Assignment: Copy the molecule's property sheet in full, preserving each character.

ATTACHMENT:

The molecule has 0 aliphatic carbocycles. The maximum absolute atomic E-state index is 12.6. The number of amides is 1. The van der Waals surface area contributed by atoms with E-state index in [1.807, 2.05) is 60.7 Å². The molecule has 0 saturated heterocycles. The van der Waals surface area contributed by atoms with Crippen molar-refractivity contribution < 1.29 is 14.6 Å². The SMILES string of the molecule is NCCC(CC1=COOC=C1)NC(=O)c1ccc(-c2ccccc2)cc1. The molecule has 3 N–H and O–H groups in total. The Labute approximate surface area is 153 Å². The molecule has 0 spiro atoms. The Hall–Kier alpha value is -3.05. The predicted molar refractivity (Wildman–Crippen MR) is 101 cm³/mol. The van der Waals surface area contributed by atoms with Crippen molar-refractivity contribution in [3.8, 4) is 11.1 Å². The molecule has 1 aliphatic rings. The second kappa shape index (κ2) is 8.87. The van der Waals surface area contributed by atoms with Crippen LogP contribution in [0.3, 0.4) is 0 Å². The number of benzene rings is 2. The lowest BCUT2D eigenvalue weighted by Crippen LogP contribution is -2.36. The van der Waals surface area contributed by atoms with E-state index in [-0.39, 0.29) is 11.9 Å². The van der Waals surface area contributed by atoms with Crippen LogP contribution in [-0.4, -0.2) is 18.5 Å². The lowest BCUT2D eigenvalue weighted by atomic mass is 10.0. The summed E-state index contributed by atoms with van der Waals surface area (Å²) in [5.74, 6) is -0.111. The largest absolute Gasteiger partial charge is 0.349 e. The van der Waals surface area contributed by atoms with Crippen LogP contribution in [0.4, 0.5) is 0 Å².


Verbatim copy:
The molecule has 0 aliphatic carbocycles. The maximum absolute atomic E-state index is 12.6. The number of amides is 1. The van der Waals surface area contributed by atoms with E-state index in [1.807, 2.05) is 60.7 Å². The molecule has 0 saturated heterocycles. The van der Waals surface area contributed by atoms with Crippen molar-refractivity contribution < 1.29 is 14.6 Å². The SMILES string of the molecule is NCCC(CC1=COOC=C1)NC(=O)c1ccc(-c2ccccc2)cc1. The molecule has 3 N–H and O–H groups in total. The Labute approximate surface area is 153 Å². The molecule has 0 spiro atoms. The Hall–Kier alpha value is -3.05. The predicted molar refractivity (Wildman–Crippen MR) is 101 cm³/mol. The van der Waals surface area contributed by atoms with Crippen molar-refractivity contribution in [3.8, 4) is 11.1 Å². The molecule has 1 aliphatic rings. The second kappa shape index (κ2) is 8.87. The van der Waals surface area contributed by atoms with Crippen LogP contribution in [0.3, 0.4) is 0 Å². The number of benzene rings is 2. The lowest BCUT2D eigenvalue weighted by Crippen LogP contribution is -2.36. The van der Waals surface area contributed by atoms with E-state index in [-0.39, 0.29) is 11.9 Å². The van der Waals surface area contributed by atoms with Crippen LogP contribution in [-0.4, -0.2) is 18.5 Å². The lowest BCUT2D eigenvalue weighted by atomic mass is 10.0. The summed E-state index contributed by atoms with van der Waals surface area (Å²) in [5.74, 6) is -0.111. The largest absolute Gasteiger partial charge is 0.349 e. The van der Waals surface area contributed by atoms with Crippen LogP contribution in [0.4, 0.5) is 0 Å².